"Simple Steps to Sum It Up!"

 Reading to Learn Design

By: Rebecca Creecy


 

Rationale:  Comprehension is a very important aspect to teach children when they are learning how to read.  A great strategy to help children learn comprehension is summarization.  The purpose of this lesson is to teach children how to summarize using a series of steps.  In this lesson, I will model how to use the steps to summarization and then allow the children to practice on their own.         

 Materials:  Chalk, Chalkboard, Paper, Pencil, Sheet with the steps to summarization for each student:  1. Delete unimportant information, 2. Delete repeated information, 3. Substitute easy terms for lists of items, 4. Add a series of events with an easy action term, 5. Select a topic sentence, 6. Invent a topic sentence if there is none; A copy of the Tiger article for each student from the National Geographic Explorer for Kids magazine located at the following website:  http://news.nationalgeographic.com/news/2003/11/1117_031117_tvbigcats.html#main

 Procedures:  

 1.      "Today we are going to learn a new strategy called summarization.  Summarization is picking out the facts that are important and that make up the main idea of the passage.  This strategy will help us to improve our comprehension skills.  Can someone raise their hand and tell me what the word comprehension means?  That's right!  Comprehension is being able to understand what we read."  


2.       "Now I am going to pass out a sheet to each of you that has a list of some steps that you can follow when summarizing a passage.  Let's all go through them together:   1. Delete unimportant information, 2. Delete repeated information, 3. Substitute easy terms for lists of items, 4. Add a series of events with an easy action term, 5. Select a topic sentence, 6. Invent a topic sentence if there is none."  I will ask them if they have any questions about any of the steps.  If they do we will discuss them more, if not I will continue.  

3.      "Now we are going to review silent reading.  Can someone raise their hand and tell me what it means to read silently?  Very good!  It means that we read to ourselves without making a sound.  Why do we read silently?  That's right, because it helps us to understand what we are reading."

4.      "Okay, now we are going to practice summarizing an article using the steps that we just talked about.  (Pass out the article).  I want you to read the first three paragraphs of you article silently.  As you are reading, remember to focus on the main ideas of the article."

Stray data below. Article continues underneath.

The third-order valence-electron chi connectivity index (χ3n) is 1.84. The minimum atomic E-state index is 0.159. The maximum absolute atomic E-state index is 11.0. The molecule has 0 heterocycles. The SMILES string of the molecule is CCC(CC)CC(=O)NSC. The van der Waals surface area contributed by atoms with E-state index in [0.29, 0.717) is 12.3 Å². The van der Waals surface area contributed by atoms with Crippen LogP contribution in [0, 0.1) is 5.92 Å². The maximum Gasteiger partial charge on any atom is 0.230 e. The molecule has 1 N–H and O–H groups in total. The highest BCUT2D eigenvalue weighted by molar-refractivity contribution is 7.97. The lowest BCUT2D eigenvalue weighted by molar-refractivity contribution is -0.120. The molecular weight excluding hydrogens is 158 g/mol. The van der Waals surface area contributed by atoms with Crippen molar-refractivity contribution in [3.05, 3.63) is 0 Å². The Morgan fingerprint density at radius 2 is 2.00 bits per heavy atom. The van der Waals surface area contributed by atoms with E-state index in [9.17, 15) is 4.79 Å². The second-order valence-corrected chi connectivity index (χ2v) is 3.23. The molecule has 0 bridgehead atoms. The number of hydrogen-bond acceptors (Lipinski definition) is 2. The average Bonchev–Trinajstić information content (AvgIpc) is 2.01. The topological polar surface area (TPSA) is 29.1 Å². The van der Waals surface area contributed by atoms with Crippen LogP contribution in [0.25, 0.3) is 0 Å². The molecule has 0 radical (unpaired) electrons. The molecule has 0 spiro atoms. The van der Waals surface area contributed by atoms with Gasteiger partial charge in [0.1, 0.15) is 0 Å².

5.      "Now that you have finished reading the article, let's summarize the three paragraphs together.  The first step is to delete the unimportant information."  I will model one unimportant fact on the board to give them an example.  "The following information is not important to understand the article:  About 15 minutes west of Baton Rouge, Louisiana, just off Interstate 10, the Tiger Truck Stop keeps a 350-pound (160-kilogram) Siberian tiger named Tony.  We do not need this information to comprehend the story, so we can "delete" it from the paragraph.  Now, can someone raise their hand and tell me something else that they read that was unimportant."  I am going to write these examples on the board as they give them to me.  "Now let's look for repeated information.  Well, in these first three paragraphs there is no repeated information, so we can move on to the next step.  The next step is substituting easy terms for lists of items.  Can someone raise their hand and give me an example from the passage?  Good, now I want someone to raise their hand and tell me what they think would be a good topic sentence for the first three paragraphs of this article.  Very good, can someone else give me another example?  Great job!"  I would use step six if there were not a topic sentence that we could use from the passage.  


6.      "You have all done a great job of summarizing.  Now, I want you to try to summarize the rest of the article by yourselves.  Read the rest of the article silently.  Remember to pay attention to the main ideas."

7.     Assessment:  I will assess each student individually as they summarize the remainder of the article.  "While you are reading the article I want you to write down the important information on the left side of you paper and the unimportant information on the right side of your paper.  When you are finished, I want you to come up with your own topic sentence and write it down at the bottom of your paper.  I am going to take these up, so do the best that you can!"  I would read their papers and make sure that they were able to distinguish between unimportant and important information.  Then I would check to make sure that their topic sentence relates to the article.   


References:

http://www.auburn.edu/rdggenie/inroads/knightrl.html
 (Steps to Summarization! by, Sara Knight)

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